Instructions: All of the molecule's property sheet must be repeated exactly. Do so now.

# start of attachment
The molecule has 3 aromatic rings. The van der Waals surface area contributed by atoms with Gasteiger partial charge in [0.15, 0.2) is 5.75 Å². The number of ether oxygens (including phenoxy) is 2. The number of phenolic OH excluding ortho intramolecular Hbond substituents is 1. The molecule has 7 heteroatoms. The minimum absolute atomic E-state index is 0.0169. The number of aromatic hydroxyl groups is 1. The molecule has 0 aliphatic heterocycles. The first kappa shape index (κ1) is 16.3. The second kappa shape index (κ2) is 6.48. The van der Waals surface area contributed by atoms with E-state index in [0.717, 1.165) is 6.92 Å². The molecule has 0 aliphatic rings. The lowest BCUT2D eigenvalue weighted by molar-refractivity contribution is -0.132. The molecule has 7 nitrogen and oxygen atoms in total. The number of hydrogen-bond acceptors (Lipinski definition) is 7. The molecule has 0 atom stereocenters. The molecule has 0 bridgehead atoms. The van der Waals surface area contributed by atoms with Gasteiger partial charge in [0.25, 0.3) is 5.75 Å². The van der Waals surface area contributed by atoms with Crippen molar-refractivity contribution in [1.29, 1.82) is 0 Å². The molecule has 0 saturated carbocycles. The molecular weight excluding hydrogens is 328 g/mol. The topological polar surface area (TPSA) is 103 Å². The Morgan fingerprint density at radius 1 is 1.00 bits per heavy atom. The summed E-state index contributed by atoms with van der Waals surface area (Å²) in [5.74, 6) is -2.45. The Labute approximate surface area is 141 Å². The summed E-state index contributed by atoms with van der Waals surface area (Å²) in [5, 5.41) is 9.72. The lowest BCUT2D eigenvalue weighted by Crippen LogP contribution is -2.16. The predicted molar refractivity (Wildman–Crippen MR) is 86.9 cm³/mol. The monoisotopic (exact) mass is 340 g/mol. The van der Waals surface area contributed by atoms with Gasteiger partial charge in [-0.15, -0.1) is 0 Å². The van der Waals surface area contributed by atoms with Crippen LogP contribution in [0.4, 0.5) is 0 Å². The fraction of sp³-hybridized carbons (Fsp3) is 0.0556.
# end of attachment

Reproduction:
The molecule has 3 aromatic rings. The van der Waals surface area contributed by atoms with Gasteiger partial charge in [0.15, 0.2) is 5.75 Å². The number of ether oxygens (including phenoxy) is 2. The number of phenolic OH excluding ortho intramolecular Hbond substituents is 1. The molecule has 7 heteroatoms. The minimum absolute atomic E-state index is 0.0169. The number of aromatic hydroxyl groups is 1. The molecule has 0 aliphatic heterocycles. The first kappa shape index (κ1) is 16.3. The second kappa shape index (κ2) is 6.48. The van der Waals surface area contributed by atoms with E-state index in [0.717, 1.165) is 6.92 Å². The molecule has 0 aliphatic rings. The lowest BCUT2D eigenvalue weighted by molar-refractivity contribution is -0.132. The molecule has 7 nitrogen and oxygen atoms in total. The number of hydrogen-bond acceptors (Lipinski definition) is 7. The molecule has 0 atom stereocenters. The molecule has 0 bridgehead atoms. The van der Waals surface area contributed by atoms with Gasteiger partial charge in [0.25, 0.3) is 5.75 Å². The van der Waals surface area contributed by atoms with Crippen molar-refractivity contribution in [1.29, 1.82) is 0 Å². The molecule has 0 saturated carbocycles. The molecular weight excluding hydrogens is 328 g/mol. The topological polar surface area (TPSA) is 103 Å². The Morgan fingerprint density at radius 1 is 1.00 bits per heavy atom. The summed E-state index contributed by atoms with van der Waals surface area (Å²) in [5.74, 6) is -2.45. The Labute approximate surface area is 141 Å². The summed E-state index contributed by atoms with van der Waals surface area (Å²) in [5, 5.41) is 9.72. The lowest BCUT2D eigenvalue weighted by Crippen LogP contribution is -2.16. The predicted molar refractivity (Wildman–Crippen MR) is 86.9 cm³/mol. The monoisotopic (exact) mass is 340 g/mol. The van der Waals surface area contributed by atoms with Gasteiger partial charge in [-0.15, -0.1) is 0 Å². The van der Waals surface area contributed by atoms with Crippen LogP contribution in [0.4, 0.5) is 0 Å². The fraction of sp³-hybridized carbons (Fsp3) is 0.0556.